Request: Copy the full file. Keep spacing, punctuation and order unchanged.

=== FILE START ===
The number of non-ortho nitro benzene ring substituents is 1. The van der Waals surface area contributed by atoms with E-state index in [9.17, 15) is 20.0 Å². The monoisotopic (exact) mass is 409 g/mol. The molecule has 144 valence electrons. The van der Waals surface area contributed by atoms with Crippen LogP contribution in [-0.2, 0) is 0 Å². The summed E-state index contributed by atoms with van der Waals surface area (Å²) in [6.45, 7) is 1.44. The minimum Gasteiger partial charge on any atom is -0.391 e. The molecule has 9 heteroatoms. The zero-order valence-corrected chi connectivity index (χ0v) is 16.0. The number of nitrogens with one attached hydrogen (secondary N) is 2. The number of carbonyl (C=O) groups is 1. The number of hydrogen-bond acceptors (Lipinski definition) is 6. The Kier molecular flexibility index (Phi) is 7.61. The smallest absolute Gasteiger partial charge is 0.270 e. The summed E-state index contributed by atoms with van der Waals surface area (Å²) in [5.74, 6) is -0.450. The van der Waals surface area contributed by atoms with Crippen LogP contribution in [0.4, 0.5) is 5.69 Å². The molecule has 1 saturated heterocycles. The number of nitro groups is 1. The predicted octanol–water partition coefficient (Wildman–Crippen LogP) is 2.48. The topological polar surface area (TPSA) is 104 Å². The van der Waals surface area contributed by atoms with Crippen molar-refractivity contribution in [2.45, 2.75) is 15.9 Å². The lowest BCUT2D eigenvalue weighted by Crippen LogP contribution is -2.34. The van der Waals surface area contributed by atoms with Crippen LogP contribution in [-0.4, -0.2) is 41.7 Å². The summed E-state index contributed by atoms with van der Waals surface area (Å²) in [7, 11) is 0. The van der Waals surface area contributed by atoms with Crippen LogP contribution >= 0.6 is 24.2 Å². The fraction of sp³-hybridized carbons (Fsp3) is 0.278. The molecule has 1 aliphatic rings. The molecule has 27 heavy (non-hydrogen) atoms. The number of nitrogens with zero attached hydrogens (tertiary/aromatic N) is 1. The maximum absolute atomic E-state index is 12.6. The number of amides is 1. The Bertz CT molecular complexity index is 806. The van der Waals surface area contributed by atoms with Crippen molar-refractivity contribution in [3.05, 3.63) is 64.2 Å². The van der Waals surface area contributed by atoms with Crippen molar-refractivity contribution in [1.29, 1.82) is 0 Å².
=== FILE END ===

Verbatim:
The number of non-ortho nitro benzene ring substituents is 1. The van der Waals surface area contributed by atoms with E-state index in [9.17, 15) is 20.0 Å². The monoisotopic (exact) mass is 409 g/mol. The molecule has 144 valence electrons. The van der Waals surface area contributed by atoms with Crippen LogP contribution in [-0.2, 0) is 0 Å². The summed E-state index contributed by atoms with van der Waals surface area (Å²) in [6.45, 7) is 1.44. The minimum Gasteiger partial charge on any atom is -0.391 e. The molecule has 9 heteroatoms. The zero-order valence-corrected chi connectivity index (χ0v) is 16.0. The number of nitrogens with one attached hydrogen (secondary N) is 2. The number of carbonyl (C=O) groups is 1. The number of hydrogen-bond acceptors (Lipinski definition) is 6. The Kier molecular flexibility index (Phi) is 7.61. The smallest absolute Gasteiger partial charge is 0.270 e. The summed E-state index contributed by atoms with van der Waals surface area (Å²) in [5.74, 6) is -0.450. The van der Waals surface area contributed by atoms with Crippen LogP contribution in [0.4, 0.5) is 5.69 Å². The molecule has 1 saturated heterocycles. The number of nitro groups is 1. The predicted octanol–water partition coefficient (Wildman–Crippen LogP) is 2.48. The topological polar surface area (TPSA) is 104 Å². The van der Waals surface area contributed by atoms with Crippen molar-refractivity contribution in [2.45, 2.75) is 15.9 Å². The lowest BCUT2D eigenvalue weighted by Crippen LogP contribution is -2.34. The van der Waals surface area contributed by atoms with Crippen LogP contribution in [-0.4, -0.2) is 41.7 Å². The summed E-state index contributed by atoms with van der Waals surface area (Å²) in [7, 11) is 0. The van der Waals surface area contributed by atoms with Crippen LogP contribution >= 0.6 is 24.2 Å². The fraction of sp³-hybridized carbons (Fsp3) is 0.278. The molecule has 1 aliphatic rings. The molecule has 27 heavy (non-hydrogen) atoms. The number of nitrogens with zero attached hydrogens (tertiary/aromatic N) is 1. The maximum absolute atomic E-state index is 12.6. The number of amides is 1. The Bertz CT molecular complexity index is 806. The van der Waals surface area contributed by atoms with Crippen molar-refractivity contribution in [3.05, 3.63) is 64.2 Å². The van der Waals surface area contributed by atoms with Crippen molar-refractivity contribution in [1.29, 1.82) is 0 Å².